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Earth Institute News

posted 11/29/04

Contact: Mary Tobin
845-365-8607 or mtobin@ldeo.columbia.edu

Reports From the Field

The Anslope Expedition: Cruising the Antarctic

Sunday 28 Nov 2004, 3:15a.m. local time
Dr. Gerd Krahmann aboard the R/V Nathaniel B. Palmer...

strong winds and high seas

Picture 1: In a few moments the back deck will be flooded by one of the waves coming over the railing.

Credit: Alison Criscitiello

74 S 3.7
176 E 12.1
90% ice cover
air temperature -5C
sea surface temperature -1.6C
12kn winds from the south

This is the third report from our cruise. A lot has happened since the last report three weeks ago. We visited the New Zealand port of Timaru to refuel the ship and then headed back south towards Antarctica. During our third crossing the usual strong winds and high seas caused the by now well-known seasickness (see Picture 1). In a few days we are up for crossing number four.

For the first half of our cruise we headed to the Mertz Glacier region, several hundred miles to the west of our original work area, the northwestern Ross Sea. As described, that diversion was due to heavy sea ice concentrations north of that area. This time we went along the original plan and after 6 days of crossing, we steamed into thick and dense sea ice. It took us another 4 days of breaking ice to reach the northern fringes of our work area. Unfortunately that was not all. A storm hit us shortly after we reached the region north of Cape Adare (see Picture 2) where satellite images had shown a Polynya, a region of open water within the sea ice. (Encyclopedia Britannica Online definition of Polynya: http://www.britannica.com/eb/article?tocId=9060711)

satellite picture of sea ice

Picture 2+3: Satellite pictures of the sea ice in our work area before and after the storm.

Credit: USAP

satellite picture of sea ice

This storm closed the Polynya and was for a day so strong that the captain decided that it was useless to try to steam against the pressure of the ice. So, for more than 24 hours we just let the ship drift with the ice (see Picture 2). Since then the weather has been good to us. No more storms and a few really nice days with sunshine. Not that that meant that anybody was willing to enjoy it for more than a few minutes at a time as the air temperatures were and are still around the freezing point.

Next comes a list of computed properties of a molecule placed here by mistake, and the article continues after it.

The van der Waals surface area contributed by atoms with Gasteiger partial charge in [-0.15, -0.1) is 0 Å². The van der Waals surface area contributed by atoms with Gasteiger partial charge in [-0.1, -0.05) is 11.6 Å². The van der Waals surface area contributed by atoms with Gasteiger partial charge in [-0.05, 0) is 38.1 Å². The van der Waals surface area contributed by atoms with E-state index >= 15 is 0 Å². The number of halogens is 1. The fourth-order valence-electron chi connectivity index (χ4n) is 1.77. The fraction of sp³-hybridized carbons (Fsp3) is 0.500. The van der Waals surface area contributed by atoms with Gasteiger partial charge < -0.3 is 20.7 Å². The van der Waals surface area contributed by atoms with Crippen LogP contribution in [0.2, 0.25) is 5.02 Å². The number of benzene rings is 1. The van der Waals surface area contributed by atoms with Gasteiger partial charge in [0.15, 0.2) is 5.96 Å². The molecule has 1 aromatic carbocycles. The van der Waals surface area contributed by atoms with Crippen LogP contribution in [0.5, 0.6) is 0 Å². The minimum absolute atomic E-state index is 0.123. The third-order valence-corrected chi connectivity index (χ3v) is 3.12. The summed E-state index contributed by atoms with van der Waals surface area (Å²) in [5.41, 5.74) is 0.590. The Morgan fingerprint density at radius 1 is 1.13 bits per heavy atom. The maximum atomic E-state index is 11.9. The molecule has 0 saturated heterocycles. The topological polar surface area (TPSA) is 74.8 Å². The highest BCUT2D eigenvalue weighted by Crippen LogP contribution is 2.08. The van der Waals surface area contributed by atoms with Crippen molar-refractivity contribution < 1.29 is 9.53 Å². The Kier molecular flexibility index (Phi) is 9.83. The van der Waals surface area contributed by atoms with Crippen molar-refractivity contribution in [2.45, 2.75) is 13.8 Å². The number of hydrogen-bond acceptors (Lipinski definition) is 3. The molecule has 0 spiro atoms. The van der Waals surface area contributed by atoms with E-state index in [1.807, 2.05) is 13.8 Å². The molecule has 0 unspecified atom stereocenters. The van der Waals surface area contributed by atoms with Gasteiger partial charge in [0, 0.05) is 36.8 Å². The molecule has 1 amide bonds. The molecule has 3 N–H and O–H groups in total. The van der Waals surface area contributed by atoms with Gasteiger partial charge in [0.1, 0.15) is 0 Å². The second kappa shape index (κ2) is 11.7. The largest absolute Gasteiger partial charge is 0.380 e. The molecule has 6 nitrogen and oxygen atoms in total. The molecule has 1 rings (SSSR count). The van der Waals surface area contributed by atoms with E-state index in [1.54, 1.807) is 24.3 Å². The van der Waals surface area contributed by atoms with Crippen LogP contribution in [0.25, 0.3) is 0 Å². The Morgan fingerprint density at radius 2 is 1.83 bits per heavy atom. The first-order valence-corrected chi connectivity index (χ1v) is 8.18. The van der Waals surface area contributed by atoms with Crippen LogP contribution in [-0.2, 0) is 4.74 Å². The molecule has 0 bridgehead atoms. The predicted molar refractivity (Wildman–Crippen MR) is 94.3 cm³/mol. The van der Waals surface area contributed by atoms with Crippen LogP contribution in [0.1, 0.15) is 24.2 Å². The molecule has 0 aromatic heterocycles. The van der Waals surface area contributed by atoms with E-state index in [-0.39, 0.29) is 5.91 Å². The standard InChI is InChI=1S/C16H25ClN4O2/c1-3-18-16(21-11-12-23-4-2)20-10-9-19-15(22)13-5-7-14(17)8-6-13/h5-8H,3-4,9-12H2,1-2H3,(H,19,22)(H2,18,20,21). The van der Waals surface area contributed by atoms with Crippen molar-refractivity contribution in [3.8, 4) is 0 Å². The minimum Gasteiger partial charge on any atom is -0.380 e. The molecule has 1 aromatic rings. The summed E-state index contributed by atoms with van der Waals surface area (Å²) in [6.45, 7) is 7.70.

Since the storm we have been working around the clock, measuring temperatures, salinities, and currents and sampling the water at so far 50 locations in the northwestern Ross Sea (see other reports from the field and the web pages of the division of Ocean & Climate Physics at LDEO for descriptions of the methods employed http://www.ldeo.columbia.edu/res/div/ocp/index.shtml).

The results are somewhat surprising, in that little if any high salinity shelf water was observed on the slope, currents were not particularly strong, and the Antarctic Slope Front, which separates deep ocean from continental shelf waters, was located well south of the continental shelf break. Indeed, ocean conditions are not markedly different than what was recorded during the earlier late-summer AnSlope cruises in this area. While there are several possible explanations for this situation, including our timing vs. the tidal cycle, a more complete understanding will await analysis of the full AnSlope data sets. It seems increasingly likely however, that these data will challenge our present understanding of bottom water formation.

This week ended with a 24-hr VMP station in progress near the mouth of the Drygalski Trough. The whale and seal observers had a busy time too. Crabeater, Leopard, and Weddell seals as well as Minke, Killer, and probably a Fin whale have been observed. Emperor and Adelie penguins were a frequent sight too (see Picture 3).

penguins

Picture 4: Four Emperors staring at their feet.

Credit: Gerd Krahmann

So far 58 sonobuoys have been deployed to monitor underwater sounds. Sonobuoys were originally developed for the navy to listen for acoustic traces of submarines. A number of sonobuoys with an expired shelf life have been handed over to scientists studying marine mammals. Each sonobuoy records underwater sounds with a hydrophone (the underwater version of a microphone) at a preset depth of up to 300 meters and transmits it via a surface antenna as a radio signal to the ship. There the sound is being recorded and stored for later analysis. We found these sounds so intriguing that we developed a software that reduces the often very high level of noise caused by the ship and the motion of ice floes.

We have compiled a 3-minute sample of sounds recorded over a 1-hour period. According to the biologists most, if not all, of these sounds were made by the different species of seals.

Underwater Sounds (MP3) audio icon

A selection of underwater sounds recorded over a 1-hour period in the northwestern Ross Sea. The sounds are likely made by seals. Proper identifications will be made by marine mammal specialists after the cruise.

Credit: Sarah Dolman & Kelly Asmus